DHS Doesn't Think ISIS Is Plotting Attack Through U.S.-Mexico Border - Huffington Post Department of Homeland Security officials said during a Senate hearing Wednesday that there's no evidence of the Islamic State terrorist organization planning to cross the U.S.-Mexico border, as some reports have claimed. From the story: “'At present, DHS is unaware of any specific, credible threat to the U.S. homeland from ISIL,' DHS Undersecretary for Intelligence and Analysis Francis Taylor said, according to a transcript."

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In immigration news: Deportations down, church sanctuaries, migrant influx at schools

American Wife Reunites With Deported Husband In Mexico

John Moore/Getty Images

U.S. citizen Lace Rodriguez reunites with her husband Javier Guerrero, who was deported home to Mexico.

Report: US Sharply Cutting Deportations - Associated Press This year is shaping up to have the fewest deportations since at least 2007.  The AP found that the Homeland Security Department removed under 259,000 between the 2013-2014 budget year, compared to about 320 people over the same period last year. That's a drop of nearly 20 percent. Over the course of the Obama administration, more than 2.1 million immigrants were sent home. Possible reason for the decline: the Obama administration switched its focus to deporting criminals, so others facing deportation are instead having their cases pend through immigration court. Also, the recent surge of migrants over the summer has led immigration officials to "release many people into the U.S. interior with instructions to report back to authorities later."

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Coachella Valley High settles on new 'Mighty Arabs' mascot

Coachella Valley Mascot

The new face of the 'Mighty Arabs' (l.) replaces the retired 'Arab' mascot that triggered complaints by Arab-Americans.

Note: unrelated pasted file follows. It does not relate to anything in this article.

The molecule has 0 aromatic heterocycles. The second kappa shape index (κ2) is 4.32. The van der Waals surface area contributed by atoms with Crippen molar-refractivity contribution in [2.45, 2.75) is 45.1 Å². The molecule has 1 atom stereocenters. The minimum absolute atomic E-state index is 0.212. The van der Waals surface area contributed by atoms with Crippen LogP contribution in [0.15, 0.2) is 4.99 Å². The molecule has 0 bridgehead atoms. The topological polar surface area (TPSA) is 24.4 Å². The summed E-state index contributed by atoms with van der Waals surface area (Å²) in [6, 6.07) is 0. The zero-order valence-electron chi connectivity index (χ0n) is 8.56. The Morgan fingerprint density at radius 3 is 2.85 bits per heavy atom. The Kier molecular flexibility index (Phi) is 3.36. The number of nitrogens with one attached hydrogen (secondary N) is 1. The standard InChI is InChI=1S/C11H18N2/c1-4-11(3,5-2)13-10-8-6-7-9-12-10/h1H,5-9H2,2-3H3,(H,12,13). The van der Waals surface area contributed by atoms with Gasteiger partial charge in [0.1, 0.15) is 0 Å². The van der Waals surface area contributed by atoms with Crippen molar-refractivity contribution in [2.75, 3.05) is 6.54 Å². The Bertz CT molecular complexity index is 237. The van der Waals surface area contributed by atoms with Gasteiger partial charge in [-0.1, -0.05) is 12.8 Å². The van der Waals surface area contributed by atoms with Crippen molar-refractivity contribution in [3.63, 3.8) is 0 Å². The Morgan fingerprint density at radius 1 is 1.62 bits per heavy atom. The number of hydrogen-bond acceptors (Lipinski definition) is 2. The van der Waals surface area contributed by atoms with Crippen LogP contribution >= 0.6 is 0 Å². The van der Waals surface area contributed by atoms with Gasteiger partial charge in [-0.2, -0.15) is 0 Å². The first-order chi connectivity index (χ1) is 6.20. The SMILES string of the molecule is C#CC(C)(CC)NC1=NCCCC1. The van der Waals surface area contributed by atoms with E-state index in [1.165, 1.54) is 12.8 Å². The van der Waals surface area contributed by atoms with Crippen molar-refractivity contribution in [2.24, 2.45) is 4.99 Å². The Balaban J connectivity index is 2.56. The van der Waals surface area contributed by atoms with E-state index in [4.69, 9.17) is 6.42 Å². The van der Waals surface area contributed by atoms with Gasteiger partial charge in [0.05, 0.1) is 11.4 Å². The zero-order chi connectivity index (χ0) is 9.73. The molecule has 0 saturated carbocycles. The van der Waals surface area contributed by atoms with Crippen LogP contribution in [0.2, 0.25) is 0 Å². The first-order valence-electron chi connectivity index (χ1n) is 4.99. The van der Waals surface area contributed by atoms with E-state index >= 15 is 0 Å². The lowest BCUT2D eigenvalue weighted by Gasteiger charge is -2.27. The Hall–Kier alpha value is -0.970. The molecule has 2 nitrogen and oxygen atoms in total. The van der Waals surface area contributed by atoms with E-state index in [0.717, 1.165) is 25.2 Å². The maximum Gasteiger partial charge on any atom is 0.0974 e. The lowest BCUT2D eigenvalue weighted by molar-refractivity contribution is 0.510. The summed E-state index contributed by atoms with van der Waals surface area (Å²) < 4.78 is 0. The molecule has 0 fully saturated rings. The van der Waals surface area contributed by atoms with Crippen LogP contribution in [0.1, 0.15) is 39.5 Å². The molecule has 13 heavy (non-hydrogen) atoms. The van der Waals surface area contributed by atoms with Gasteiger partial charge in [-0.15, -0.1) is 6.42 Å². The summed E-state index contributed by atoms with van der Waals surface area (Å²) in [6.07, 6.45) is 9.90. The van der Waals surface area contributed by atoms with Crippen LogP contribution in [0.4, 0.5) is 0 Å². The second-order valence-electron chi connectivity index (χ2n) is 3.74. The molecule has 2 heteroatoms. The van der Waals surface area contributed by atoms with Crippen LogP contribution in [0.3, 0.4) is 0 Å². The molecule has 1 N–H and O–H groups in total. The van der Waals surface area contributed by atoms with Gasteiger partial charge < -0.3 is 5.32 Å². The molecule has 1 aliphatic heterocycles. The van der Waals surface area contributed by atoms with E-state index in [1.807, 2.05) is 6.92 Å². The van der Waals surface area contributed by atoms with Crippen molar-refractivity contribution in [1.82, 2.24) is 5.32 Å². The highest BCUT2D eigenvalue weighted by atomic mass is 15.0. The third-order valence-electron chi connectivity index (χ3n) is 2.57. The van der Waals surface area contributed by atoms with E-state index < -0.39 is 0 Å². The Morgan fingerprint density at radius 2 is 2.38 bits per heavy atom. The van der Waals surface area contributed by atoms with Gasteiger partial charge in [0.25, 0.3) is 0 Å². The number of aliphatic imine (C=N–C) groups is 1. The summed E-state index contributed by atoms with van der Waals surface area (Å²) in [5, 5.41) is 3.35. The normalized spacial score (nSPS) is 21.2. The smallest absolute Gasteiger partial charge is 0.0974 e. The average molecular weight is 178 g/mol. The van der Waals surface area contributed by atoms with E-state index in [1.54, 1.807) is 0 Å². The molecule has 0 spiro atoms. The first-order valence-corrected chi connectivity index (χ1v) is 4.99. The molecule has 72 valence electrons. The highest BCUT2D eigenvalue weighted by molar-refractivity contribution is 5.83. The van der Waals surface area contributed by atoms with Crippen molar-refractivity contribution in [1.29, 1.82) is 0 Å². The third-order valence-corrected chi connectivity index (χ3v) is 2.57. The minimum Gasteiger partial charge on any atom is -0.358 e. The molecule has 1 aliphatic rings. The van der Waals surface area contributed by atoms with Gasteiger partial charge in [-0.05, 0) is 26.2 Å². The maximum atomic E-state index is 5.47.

Coachella Valley mascot

Coachella Valley High School

A physical education uniform available for $15 through Coachella Valley High School's web store shows "The Arab" mascot, which has become the center of a controversy over demeaning stereotypes.

Mascots

Yager 91/Flickr Creative Commons

An image of the Coachella Valley Arab mascot.

Mascot

Michele Sabatier/Flickr Creative Commons

A view of Coachella Valley High School in Thermal. The American-Arab Anti-Discrimination Committee say the image of the Arab mascot on a carpet with a woman is an example of "gross stereotyping."


Out with the sneering, hook-nosed 'Arab' mascot of old.

In with the new face of the "Mighty Arabs" — an ethnically ambiguous-looking man sporting a manicured beard and a kaffiyeh, the traditional Arab headscarf.

"The new mascot is a distinguished-looking Arab gentleman in historical dress," Superintendent Darryl Adams Coachella of the Valley Unified School District told KPCC. "It's a stoic figure but a very classy figure. It symbolizes pride and leadership for the football team, or just the school in general." 

The district's Board of Trustees on Tuesday approved the new mascot and name in a 5-0 vote.

The decision comes nearly a year after the Arab-American Anti-Discrimination Committee protested the mascot in a Nov. 2013 letter, bringing national attention to an area best known for date farming and hosting the Coachella music festival.

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Reports of anti-South Asian bias, violence higher in California

sikh temple

Courtesy SALDEF

The Riverside County Sheriff's Department is looking for whoever vandalized a Sikh temple in Riverside with the word 'terrorist.'

California trails only New York when it comes to the number of suspected hate crimes against South Asians, Muslims and Arabs, according to a new report from a civil rights group.

South Asian Americans Leading Together (SAALT) has tallied 76 reports of violence and harassment against members of these communities between 2011 and April 2014.

Thirteen of those reported incidents occurred in California — a surprise to executive director Suman Raghunathan given the state’s diverse make-up which includes one of the largest South Asian populations in the country.

She was also taken aback that some of the incidents took place in “long-standing South Asian communities such as Ontario, Fresno, Stockton, Hayward.”

They ranged from beating deaths to verbal threats and graffiti.

“It instills a profound sense of fear, lack of security and instability,” Raghunathan said.